The DIY Jobs Brits put off the longest

Another weekend is upon us and it’s often a time where many of us like to embrace DIY and get working on our homes.


So we thought it would be a good idea to look at the jobs that Brits put off the most. At the top of the list is painting our walls. Over 78% delay, this task and most homeowners leave this task for an average of 2.6 years before they get out the paintbrushes and rollers!

Following behind this is fixing a broken doorbell. Over 69% of people put this off, especially when it’s free to knock on the door and works well in most situations. It’s certainly no surprise that people go an average of 1.5 years before deciding to sort it.


The most common DIY task that we all seem to put off is fixing that dreaded leaking tap. Approximately 67% of us put this job off and it becomes very easy for people to live with a leaky tap for around 2.6 years on average before getting round to fix it.

Fixing a fence panel tops the list for DIY tasks that we all put off and leave the longest. With people leaving it for around 3.2 years on average before getting round to it. Seeing as we don’t spend that much time in the garden, particularly during the winter it can easily be pushed to the bottom of our to-do lists!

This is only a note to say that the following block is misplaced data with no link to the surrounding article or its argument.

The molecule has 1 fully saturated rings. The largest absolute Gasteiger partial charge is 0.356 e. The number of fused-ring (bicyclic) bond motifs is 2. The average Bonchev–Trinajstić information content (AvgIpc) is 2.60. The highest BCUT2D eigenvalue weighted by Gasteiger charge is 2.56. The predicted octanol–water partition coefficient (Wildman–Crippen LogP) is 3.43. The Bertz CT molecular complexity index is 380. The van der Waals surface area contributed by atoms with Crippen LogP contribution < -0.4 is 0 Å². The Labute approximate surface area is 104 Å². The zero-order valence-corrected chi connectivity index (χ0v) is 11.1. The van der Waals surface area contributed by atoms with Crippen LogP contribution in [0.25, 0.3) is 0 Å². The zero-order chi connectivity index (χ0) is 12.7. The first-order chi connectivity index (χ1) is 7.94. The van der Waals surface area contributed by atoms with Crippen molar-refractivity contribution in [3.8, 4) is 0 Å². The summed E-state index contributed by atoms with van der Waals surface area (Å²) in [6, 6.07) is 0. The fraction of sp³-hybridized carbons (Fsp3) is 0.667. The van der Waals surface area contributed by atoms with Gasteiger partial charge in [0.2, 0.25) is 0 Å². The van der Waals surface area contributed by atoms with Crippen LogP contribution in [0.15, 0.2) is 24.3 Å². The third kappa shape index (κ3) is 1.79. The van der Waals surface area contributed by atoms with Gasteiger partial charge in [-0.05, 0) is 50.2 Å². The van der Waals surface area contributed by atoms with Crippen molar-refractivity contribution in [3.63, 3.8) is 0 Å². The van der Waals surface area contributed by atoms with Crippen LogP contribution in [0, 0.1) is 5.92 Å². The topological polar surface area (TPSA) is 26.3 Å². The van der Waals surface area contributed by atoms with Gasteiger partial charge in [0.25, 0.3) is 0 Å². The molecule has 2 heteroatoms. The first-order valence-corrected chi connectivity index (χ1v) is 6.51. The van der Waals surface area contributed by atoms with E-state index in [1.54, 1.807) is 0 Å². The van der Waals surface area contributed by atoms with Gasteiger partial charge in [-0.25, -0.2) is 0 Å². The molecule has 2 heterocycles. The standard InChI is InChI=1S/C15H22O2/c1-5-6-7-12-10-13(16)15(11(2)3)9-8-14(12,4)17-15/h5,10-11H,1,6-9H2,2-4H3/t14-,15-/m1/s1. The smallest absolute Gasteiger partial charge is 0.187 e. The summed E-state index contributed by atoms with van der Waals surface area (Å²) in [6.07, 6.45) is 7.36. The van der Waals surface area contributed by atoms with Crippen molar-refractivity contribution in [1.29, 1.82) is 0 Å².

At the bottom of the list is fixing a gas leak which equates to 15% of us, also removing asbestos is 9% as both are more dangerous if not taken care of.

Studies found that the main reasons for putting off DIY jobs are that we can live with it and put up with it. Tasks such as painting the walls and fixing a leaking tap are more of an eyesore than something that could be potentially damaging to your health.


The reason Brits gave up on DIY is quite simply they can’t afford it – this equates to around 54%. Depending on what the job is it can end up costing an arm and a leg.

Here’s one bit of advice we thought we would offer to all your readers is the ability to stop that leaking tap (at least it’s one thing less to think about!)


  1. Firstly, ensure that the water is turned off. You don’t want to flood the house in the process! You can do this at the isolation valve or the stop cock. Next, you will want to turn on the leaking tap to release any excess water.
  2. If the spout of the tap is leaking, all you need to do is to replace the washer. Find the screw on the tap and unscrew it to remove the tap head. Unscrew the spindle using a spanner and you should be in a position to be able to see the washers, which hare either polo-shape or -shape. You can take then to any hardware store to find a replacement.
  3. If you have another tap, even if it’s dripping it may also be worth replacing the washers while you're at it.

Remember, for any bathroom fittings, taps, heating or plumbing products why not speak to the team at Plumbing for Less, on 0113 322 3140 or email